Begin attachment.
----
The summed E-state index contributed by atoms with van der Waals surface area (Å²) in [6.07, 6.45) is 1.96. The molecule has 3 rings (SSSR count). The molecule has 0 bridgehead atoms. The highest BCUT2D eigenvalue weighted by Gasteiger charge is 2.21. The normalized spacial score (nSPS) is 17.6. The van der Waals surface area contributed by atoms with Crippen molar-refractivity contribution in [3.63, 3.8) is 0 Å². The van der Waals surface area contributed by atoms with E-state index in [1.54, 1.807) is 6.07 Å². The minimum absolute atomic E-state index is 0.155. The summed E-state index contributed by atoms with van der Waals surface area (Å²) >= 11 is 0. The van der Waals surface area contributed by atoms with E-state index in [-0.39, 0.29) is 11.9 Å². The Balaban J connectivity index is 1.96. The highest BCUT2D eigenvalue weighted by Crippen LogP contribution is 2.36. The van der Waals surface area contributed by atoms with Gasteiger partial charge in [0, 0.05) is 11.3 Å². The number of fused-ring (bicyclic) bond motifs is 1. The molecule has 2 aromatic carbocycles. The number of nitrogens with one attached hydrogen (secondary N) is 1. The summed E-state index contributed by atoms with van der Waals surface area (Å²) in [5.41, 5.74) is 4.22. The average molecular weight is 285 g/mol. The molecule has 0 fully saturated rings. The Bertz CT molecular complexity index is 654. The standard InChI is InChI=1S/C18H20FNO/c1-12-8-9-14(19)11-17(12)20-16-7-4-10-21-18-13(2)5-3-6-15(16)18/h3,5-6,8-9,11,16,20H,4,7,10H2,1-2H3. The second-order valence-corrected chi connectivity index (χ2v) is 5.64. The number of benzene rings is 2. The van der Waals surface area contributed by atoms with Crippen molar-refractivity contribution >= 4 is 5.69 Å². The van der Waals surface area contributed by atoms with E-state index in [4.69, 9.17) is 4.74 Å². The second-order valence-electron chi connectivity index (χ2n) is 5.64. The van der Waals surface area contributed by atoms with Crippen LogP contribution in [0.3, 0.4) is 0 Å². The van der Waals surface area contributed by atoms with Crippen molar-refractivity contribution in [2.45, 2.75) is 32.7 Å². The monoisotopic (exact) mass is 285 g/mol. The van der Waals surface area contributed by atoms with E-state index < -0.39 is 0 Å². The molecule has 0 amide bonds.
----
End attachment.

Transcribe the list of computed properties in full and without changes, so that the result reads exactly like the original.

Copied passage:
The summed E-state index contributed by atoms with van der Waals surface area (Å²) in [6.07, 6.45) is 1.96. The molecule has 3 rings (SSSR count). The molecule has 0 bridgehead atoms. The highest BCUT2D eigenvalue weighted by Gasteiger charge is 2.21. The normalized spacial score (nSPS) is 17.6. The van der Waals surface area contributed by atoms with Crippen molar-refractivity contribution in [3.63, 3.8) is 0 Å². The van der Waals surface area contributed by atoms with E-state index in [1.54, 1.807) is 6.07 Å². The minimum absolute atomic E-state index is 0.155. The summed E-state index contributed by atoms with van der Waals surface area (Å²) >= 11 is 0. The van der Waals surface area contributed by atoms with E-state index in [-0.39, 0.29) is 11.9 Å². The Balaban J connectivity index is 1.96. The highest BCUT2D eigenvalue weighted by Crippen LogP contribution is 2.36. The van der Waals surface area contributed by atoms with Gasteiger partial charge in [0, 0.05) is 11.3 Å². The number of fused-ring (bicyclic) bond motifs is 1. The molecule has 2 aromatic carbocycles. The number of nitrogens with one attached hydrogen (secondary N) is 1. The summed E-state index contributed by atoms with van der Waals surface area (Å²) in [5.41, 5.74) is 4.22. The average molecular weight is 285 g/mol. The molecule has 0 fully saturated rings. The Bertz CT molecular complexity index is 654. The standard InChI is InChI=1S/C18H20FNO/c1-12-8-9-14(19)11-17(12)20-16-7-4-10-21-18-13(2)5-3-6-15(16)18/h3,5-6,8-9,11,16,20H,4,7,10H2,1-2H3. The second-order valence-corrected chi connectivity index (χ2v) is 5.64. The number of benzene rings is 2. The van der Waals surface area contributed by atoms with Crippen molar-refractivity contribution >= 4 is 5.69 Å². The van der Waals surface area contributed by atoms with E-state index in [4.69, 9.17) is 4.74 Å². The second-order valence-electron chi connectivity index (χ2n) is 5.64. The van der Waals surface area contributed by atoms with Crippen LogP contribution in [0.3, 0.4) is 0 Å². The van der Waals surface area contributed by atoms with Crippen molar-refractivity contribution in [2.45, 2.75) is 32.7 Å². The monoisotopic (exact) mass is 285 g/mol. The van der Waals surface area contributed by atoms with E-state index < -0.39 is 0 Å². The molecule has 0 amide bonds.